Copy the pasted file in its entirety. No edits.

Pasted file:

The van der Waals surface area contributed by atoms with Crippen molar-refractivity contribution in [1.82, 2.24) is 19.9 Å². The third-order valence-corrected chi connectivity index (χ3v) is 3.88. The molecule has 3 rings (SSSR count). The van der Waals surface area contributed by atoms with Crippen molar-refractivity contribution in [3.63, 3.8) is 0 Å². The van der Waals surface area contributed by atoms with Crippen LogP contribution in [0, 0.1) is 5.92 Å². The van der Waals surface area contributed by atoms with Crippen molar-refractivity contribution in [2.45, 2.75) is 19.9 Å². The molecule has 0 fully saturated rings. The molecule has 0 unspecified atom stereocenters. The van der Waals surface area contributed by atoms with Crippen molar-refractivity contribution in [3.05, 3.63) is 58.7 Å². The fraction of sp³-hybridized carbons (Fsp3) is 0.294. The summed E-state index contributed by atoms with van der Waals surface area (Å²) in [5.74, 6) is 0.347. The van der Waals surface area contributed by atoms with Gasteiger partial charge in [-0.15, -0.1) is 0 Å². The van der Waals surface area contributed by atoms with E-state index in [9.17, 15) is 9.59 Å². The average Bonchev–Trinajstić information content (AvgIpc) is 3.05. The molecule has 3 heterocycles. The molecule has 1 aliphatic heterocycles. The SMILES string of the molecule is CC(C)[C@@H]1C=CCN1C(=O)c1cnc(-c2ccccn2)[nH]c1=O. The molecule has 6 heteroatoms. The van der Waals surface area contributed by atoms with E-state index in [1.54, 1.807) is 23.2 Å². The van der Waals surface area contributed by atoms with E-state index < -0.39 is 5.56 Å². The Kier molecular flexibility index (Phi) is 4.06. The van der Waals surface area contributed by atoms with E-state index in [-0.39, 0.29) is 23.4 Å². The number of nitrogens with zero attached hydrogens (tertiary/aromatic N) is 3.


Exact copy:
The van der Waals surface area contributed by atoms with Crippen molar-refractivity contribution in [1.82, 2.24) is 19.9 Å². The third-order valence-corrected chi connectivity index (χ3v) is 3.88. The molecule has 3 rings (SSSR count). The van der Waals surface area contributed by atoms with Crippen molar-refractivity contribution in [3.63, 3.8) is 0 Å². The van der Waals surface area contributed by atoms with Crippen LogP contribution in [0, 0.1) is 5.92 Å². The van der Waals surface area contributed by atoms with Crippen molar-refractivity contribution in [2.45, 2.75) is 19.9 Å². The molecule has 0 fully saturated rings. The molecule has 0 unspecified atom stereocenters. The van der Waals surface area contributed by atoms with Crippen molar-refractivity contribution in [3.05, 3.63) is 58.7 Å². The fraction of sp³-hybridized carbons (Fsp3) is 0.294. The summed E-state index contributed by atoms with van der Waals surface area (Å²) in [5.74, 6) is 0.347. The van der Waals surface area contributed by atoms with Gasteiger partial charge in [-0.15, -0.1) is 0 Å². The van der Waals surface area contributed by atoms with E-state index in [9.17, 15) is 9.59 Å². The average Bonchev–Trinajstić information content (AvgIpc) is 3.05. The molecule has 3 heterocycles. The molecule has 1 aliphatic heterocycles. The SMILES string of the molecule is CC(C)[C@@H]1C=CCN1C(=O)c1cnc(-c2ccccn2)[nH]c1=O. The molecule has 6 heteroatoms. The van der Waals surface area contributed by atoms with E-state index in [1.54, 1.807) is 23.2 Å². The van der Waals surface area contributed by atoms with E-state index < -0.39 is 5.56 Å². The Kier molecular flexibility index (Phi) is 4.06. The van der Waals surface area contributed by atoms with E-state index in [-0.39, 0.29) is 23.4 Å². The number of nitrogens with zero attached hydrogens (tertiary/aromatic N) is 3.